Hightower offers no grand schemes. He begins with personal consumer choices—his requests for guest treatment being indicative. “Consume with moderation, shop local, buy American.” He likes farmers’ markets and brew pubs; he owns a high-mpg low-cost Ford Fiesta.

He is a big believer in co-ops and worker-owned enterprises. He says there are more than 73,000 co-ops in the United States, and his optimism about the possibilities of such enterprises is undergirded by the amazing successes of the 19th century Populists before they were destroyed by misplaced political trust (in the backing of William Jennings Bryan for president) and economic sabotage by big business.

He cites the story of Leland Stanford, the railroad tycoon who shed his corporate identity and founded Stanford University specifically to teach the principles of co-op economics. (Later, he lost control of his own project and it became the Stanford we know today, home of—among other things—the Hoover Institute, which shelters our very own Victor Davis Hanson.)

Hightower is a firm believer that entrepreneurship and democracy can coexist. As one example, he looks to what he terms “the food revolution” that has altered the food business over the past couple of decades as people have begun to demand flavor and nutrition; good treatment of land, animals, and workers; and smaller energy footprints from our food producers.

Are such remedies strong enough and timely enough to rescue us from the destructive forces unleashed by corporate capitalism? Can our ill-educated, misinformed populace be weaned from the comforts and conveniences offered us (like Esau’s mess of pottage) in exchange for giving over to imperial rule?

Hightower makes no pretense of knowing. He sees clearly what is wrong and who benefits from keeping it that way. And he knows for certain which side he’s on. He is inspired by a lineage of populists and opposers of power, people who have used humor and music and popular culture to raise questions and foster community. His circle of like-minded comrades includes activists like Ralph Nader and Norman Lear, Mark Twain and Molly Ivins, Woody Guthrie, Michael Moore and John Sayles.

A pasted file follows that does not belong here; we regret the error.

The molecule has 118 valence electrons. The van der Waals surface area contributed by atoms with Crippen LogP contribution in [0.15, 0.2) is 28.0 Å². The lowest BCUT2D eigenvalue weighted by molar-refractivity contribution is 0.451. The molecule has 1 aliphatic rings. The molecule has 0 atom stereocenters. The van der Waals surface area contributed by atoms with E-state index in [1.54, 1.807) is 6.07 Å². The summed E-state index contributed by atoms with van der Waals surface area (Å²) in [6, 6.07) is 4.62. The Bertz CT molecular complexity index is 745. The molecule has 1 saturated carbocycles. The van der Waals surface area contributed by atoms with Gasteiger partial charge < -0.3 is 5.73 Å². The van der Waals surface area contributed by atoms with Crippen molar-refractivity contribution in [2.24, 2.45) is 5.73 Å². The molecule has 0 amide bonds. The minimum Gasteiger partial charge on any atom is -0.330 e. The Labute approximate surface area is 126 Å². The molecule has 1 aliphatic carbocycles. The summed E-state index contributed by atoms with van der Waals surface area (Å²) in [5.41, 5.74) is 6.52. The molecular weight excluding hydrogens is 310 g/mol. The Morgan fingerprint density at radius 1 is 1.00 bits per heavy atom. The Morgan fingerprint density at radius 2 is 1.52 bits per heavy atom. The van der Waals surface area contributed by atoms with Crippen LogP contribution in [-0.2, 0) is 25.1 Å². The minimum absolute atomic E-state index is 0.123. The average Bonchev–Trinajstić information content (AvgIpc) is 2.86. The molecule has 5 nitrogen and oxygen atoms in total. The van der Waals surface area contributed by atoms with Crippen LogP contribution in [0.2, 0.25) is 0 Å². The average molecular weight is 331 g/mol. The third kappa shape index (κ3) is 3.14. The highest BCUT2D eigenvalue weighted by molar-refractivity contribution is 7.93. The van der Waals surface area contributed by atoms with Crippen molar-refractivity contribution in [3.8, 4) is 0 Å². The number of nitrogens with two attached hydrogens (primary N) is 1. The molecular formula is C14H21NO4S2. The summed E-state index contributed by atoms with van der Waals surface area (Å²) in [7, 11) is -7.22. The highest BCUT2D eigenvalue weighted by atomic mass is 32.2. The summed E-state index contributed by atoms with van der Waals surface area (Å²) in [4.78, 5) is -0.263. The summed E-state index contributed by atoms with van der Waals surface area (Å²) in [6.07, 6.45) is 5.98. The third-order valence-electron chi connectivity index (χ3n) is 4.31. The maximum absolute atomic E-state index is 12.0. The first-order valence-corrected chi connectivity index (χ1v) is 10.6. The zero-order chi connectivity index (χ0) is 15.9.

Like these folks, Jim Hightower has the gift to invite people into a vision of human-scale enterprise filled with good humor, food, song, and caring… and a hearty disdain for wealth and power. He reminds us that the emperor is but a man, that we have our own minds to think with, that together we can do remarkable things. He’ll remind us that the man in the headlines “puts the goober in gubernatorial,” that Woody Guthrie wrote “This Land is Your Land” because he couldn’t stand Kate Smith’s “God Bless America” and that “the only things in the middle of the road are yellow lines and dead armadillos.”

Maybe such activity won’t save the world, but it’s a damn good way to make friends and act constructively until something better comes along.


Richard Stone is on the boards of the Fresno Center for Nonviolence and the Community Alliance. Contact him at richard2662559@yahoo.com.


Name                                 Jim Hightower

Birthplace                            Denison, Texas (a railroad town)

Ethnic background              Heinz 57

Religious affiliation               None

Political affiliation                 Progressive Democrat

Motto                                         Agitate!

Non-political interests          Sustainable Food Center (for farmers’ markets, food policy and music)

Unexpected interests            Art museums (especially folk art) and having a variety of hats.


  • Mike Rhodes

    Mike Rhodes is the executive director of the Community Alliance, was the editor of this newspaper from 1998 to 2014 and the author of several books. Contact him at mikerhodes@fresnoalliance.com.